Fifteen percent (15%) of voters nationwide see a fundamental conflict between companies earning money for their owners and meeting the needs of the community at large.
That figure includes 12% who believe that companies providing good services or products generally earn money for their shareholders but don’t meet the needs of the community. Three percent (3%) believe companies providing good products help the community but don’t make money for their owners.
Overall, 70% recognize that providing good services or products is a good way to earn money for shareholders. Ten percent (10%) disagree and think producing good products is not profitable. Twenty percent (20%) are not sure.
Additionally, 52% believe that companies providing such good products generally meet the needs of the community at large. On that point, 20% disagree and 28% are not sure. Sixty-two percent (62%) of Republicans agree along with 49% of Independents and 47% of Democrats (see crosstab results).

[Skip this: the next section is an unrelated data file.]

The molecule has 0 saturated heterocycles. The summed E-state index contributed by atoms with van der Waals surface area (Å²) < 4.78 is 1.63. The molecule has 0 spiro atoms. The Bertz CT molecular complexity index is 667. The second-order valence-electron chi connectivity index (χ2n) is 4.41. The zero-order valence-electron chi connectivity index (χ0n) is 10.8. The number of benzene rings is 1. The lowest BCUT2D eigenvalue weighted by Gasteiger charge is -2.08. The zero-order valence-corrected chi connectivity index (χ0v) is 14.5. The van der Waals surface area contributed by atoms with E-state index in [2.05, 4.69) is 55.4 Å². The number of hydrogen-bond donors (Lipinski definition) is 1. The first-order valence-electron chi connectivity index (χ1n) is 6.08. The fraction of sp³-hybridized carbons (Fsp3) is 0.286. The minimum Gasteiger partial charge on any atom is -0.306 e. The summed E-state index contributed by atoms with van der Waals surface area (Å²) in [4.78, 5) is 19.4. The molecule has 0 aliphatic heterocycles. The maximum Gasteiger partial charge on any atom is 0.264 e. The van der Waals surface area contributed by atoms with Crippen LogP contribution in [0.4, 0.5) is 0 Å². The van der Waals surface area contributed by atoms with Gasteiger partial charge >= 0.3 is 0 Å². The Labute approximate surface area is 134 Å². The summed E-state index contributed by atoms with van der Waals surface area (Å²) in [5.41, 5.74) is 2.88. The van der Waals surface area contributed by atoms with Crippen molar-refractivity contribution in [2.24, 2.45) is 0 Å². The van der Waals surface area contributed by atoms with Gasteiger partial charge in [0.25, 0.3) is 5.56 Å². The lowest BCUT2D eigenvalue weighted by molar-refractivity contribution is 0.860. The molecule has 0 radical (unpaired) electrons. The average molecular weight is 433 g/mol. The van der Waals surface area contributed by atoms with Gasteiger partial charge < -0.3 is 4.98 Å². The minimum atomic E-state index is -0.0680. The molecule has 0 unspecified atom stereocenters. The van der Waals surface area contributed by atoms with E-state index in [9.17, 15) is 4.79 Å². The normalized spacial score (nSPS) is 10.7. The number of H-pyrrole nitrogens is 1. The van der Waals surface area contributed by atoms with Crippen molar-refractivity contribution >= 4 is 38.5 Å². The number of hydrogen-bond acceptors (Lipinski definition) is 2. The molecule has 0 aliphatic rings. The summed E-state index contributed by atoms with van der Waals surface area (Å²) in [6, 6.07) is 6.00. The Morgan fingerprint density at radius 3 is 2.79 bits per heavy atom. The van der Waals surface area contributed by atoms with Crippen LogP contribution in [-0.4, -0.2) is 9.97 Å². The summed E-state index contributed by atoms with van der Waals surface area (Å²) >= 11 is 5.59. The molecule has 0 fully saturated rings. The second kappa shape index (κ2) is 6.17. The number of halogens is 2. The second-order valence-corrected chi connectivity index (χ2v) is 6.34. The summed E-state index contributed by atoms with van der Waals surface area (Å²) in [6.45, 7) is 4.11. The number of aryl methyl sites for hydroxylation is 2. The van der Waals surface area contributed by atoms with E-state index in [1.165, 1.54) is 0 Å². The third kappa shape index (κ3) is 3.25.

Interestingly, there was little difference on these questions between those who have a favorable or unfavorable view of socialism.
Overall, 44% of voters believe companies providing good services both make money and meet community needs. Twelve percent (12%) say such companies make money but don’t meet community needs. Thirteen percent (13%) believe they make money but aren’t sure about community needs.
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The national survey of 1,004 Registered Voters was conducted January 6-7, 2018 by ScottRasmussen.com and HarrisX, a polling company specializing in online surveys (see Methodology). It has a 3.1 percentage point Margin of Error with a 95% level of confidence.
Neither Scott Rasmussen nor ScottRasmussen.com has any relationship with Rasmussen Reports® (see About Us).